Through the progress of the play Macbeth, do the three weird sisters gain power?
In Shakespeare's Macbeth, the three weird sisters do gain power, or more specifically, are given more power by Macbeth, or are allowed more power by Macbeth, as the play continues.
The witches' manipulation and equivocation is at first met with hopeful skepticism by Macbeth. He wants to believe but is skeptical. But once he becomes king, his ambition deepens and he moves from skepticism to wishful thinking. In short, he is willing to believe almost anything that suggests he will remain king and create a dynasty in Scotland.
For instance, the prediction that he cannot be harmed by anyone born of woman amounts to invincibility. Macbeth embraces the prediction, even though it is so unbelievable. At times Macbeth rationally seems to know this prediction is too good to be true, but soon after he goes back to believing he is invincible.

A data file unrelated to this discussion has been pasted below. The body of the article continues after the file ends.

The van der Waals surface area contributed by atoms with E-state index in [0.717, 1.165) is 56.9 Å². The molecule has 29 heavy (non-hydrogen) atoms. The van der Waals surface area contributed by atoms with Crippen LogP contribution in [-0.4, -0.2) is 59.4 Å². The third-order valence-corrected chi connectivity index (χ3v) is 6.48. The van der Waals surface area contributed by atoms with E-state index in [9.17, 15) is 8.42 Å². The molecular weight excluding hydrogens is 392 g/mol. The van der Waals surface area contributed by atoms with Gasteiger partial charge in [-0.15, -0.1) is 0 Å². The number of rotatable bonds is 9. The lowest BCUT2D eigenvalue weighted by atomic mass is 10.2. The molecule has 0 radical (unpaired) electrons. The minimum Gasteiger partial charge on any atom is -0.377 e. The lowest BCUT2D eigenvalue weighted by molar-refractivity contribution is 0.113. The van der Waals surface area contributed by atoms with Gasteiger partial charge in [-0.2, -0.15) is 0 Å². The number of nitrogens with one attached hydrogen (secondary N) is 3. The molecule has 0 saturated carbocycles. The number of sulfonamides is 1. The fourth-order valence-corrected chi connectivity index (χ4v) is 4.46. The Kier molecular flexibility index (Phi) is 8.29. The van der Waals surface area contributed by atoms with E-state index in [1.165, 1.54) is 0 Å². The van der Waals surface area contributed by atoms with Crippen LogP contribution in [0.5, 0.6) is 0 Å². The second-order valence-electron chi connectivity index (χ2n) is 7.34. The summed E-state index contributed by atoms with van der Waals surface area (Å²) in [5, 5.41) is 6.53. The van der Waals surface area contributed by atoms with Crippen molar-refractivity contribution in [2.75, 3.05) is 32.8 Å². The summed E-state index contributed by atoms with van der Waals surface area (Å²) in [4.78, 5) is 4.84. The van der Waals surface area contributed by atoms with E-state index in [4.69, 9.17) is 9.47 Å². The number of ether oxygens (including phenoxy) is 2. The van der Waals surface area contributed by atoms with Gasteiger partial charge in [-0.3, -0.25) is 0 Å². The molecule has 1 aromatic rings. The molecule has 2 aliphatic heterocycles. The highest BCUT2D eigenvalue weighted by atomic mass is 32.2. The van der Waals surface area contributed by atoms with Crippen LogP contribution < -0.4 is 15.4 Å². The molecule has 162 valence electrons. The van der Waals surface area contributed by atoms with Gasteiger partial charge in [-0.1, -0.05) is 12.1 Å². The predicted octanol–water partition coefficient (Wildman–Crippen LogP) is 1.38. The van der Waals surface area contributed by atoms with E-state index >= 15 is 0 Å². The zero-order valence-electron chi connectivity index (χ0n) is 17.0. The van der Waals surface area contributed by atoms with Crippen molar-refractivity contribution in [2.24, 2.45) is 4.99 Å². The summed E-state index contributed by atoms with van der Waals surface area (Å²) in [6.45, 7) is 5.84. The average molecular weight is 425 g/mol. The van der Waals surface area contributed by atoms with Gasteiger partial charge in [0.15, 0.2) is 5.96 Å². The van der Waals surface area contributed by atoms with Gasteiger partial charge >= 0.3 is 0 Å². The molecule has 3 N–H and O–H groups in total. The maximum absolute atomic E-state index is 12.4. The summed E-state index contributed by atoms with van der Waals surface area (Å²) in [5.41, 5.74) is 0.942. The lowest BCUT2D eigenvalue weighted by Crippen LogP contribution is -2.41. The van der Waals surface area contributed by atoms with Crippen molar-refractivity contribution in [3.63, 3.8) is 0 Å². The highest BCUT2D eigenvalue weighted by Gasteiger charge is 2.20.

Macbeth even seeks out the witches and goes to see them in Act 4.1. The witches, in fact, serve as his advisors--advisors to the king. Macbeth certainly interacts with the witches more than he does his wife in the latter stages of the play.
The witches serve as the catalyst for the plot of the play, and their power only increases as the play progresses.